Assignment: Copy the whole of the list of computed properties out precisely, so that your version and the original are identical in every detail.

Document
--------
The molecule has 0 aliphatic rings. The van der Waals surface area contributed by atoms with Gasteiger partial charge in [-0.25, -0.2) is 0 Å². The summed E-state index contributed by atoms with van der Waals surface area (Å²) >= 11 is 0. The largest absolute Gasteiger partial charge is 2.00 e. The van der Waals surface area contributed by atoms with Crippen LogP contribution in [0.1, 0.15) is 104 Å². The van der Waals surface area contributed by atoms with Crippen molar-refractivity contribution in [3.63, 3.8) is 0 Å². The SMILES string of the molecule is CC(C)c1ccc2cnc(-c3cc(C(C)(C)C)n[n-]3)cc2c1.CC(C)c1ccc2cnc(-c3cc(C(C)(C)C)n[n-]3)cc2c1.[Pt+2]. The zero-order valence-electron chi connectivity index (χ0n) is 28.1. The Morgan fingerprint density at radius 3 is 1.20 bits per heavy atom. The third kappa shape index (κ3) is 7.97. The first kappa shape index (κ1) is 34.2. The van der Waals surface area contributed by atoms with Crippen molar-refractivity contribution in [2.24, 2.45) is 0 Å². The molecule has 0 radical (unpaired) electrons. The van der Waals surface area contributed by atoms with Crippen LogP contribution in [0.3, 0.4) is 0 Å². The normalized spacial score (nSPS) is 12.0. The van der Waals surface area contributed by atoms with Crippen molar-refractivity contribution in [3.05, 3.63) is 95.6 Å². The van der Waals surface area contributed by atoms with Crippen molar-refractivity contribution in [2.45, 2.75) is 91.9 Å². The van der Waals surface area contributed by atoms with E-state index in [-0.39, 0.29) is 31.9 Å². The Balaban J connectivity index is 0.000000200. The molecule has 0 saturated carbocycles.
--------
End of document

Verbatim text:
The molecule has 0 aliphatic rings. The van der Waals surface area contributed by atoms with Gasteiger partial charge in [-0.25, -0.2) is 0 Å². The summed E-state index contributed by atoms with van der Waals surface area (Å²) >= 11 is 0. The largest absolute Gasteiger partial charge is 2.00 e. The van der Waals surface area contributed by atoms with Crippen LogP contribution in [0.1, 0.15) is 104 Å². The van der Waals surface area contributed by atoms with Crippen molar-refractivity contribution in [3.63, 3.8) is 0 Å². The SMILES string of the molecule is CC(C)c1ccc2cnc(-c3cc(C(C)(C)C)n[n-]3)cc2c1.CC(C)c1ccc2cnc(-c3cc(C(C)(C)C)n[n-]3)cc2c1.[Pt+2]. The zero-order valence-electron chi connectivity index (χ0n) is 28.1. The Morgan fingerprint density at radius 3 is 1.20 bits per heavy atom. The third kappa shape index (κ3) is 7.97. The first kappa shape index (κ1) is 34.2. The van der Waals surface area contributed by atoms with Crippen molar-refractivity contribution in [2.24, 2.45) is 0 Å². The molecule has 0 radical (unpaired) electrons. The van der Waals surface area contributed by atoms with Crippen LogP contribution in [0.3, 0.4) is 0 Å². The normalized spacial score (nSPS) is 12.0. The van der Waals surface area contributed by atoms with Crippen molar-refractivity contribution in [3.05, 3.63) is 95.6 Å². The van der Waals surface area contributed by atoms with Crippen molar-refractivity contribution in [2.45, 2.75) is 91.9 Å². The van der Waals surface area contributed by atoms with E-state index in [-0.39, 0.29) is 31.9 Å². The Balaban J connectivity index is 0.000000200. The molecule has 0 saturated carbocycles.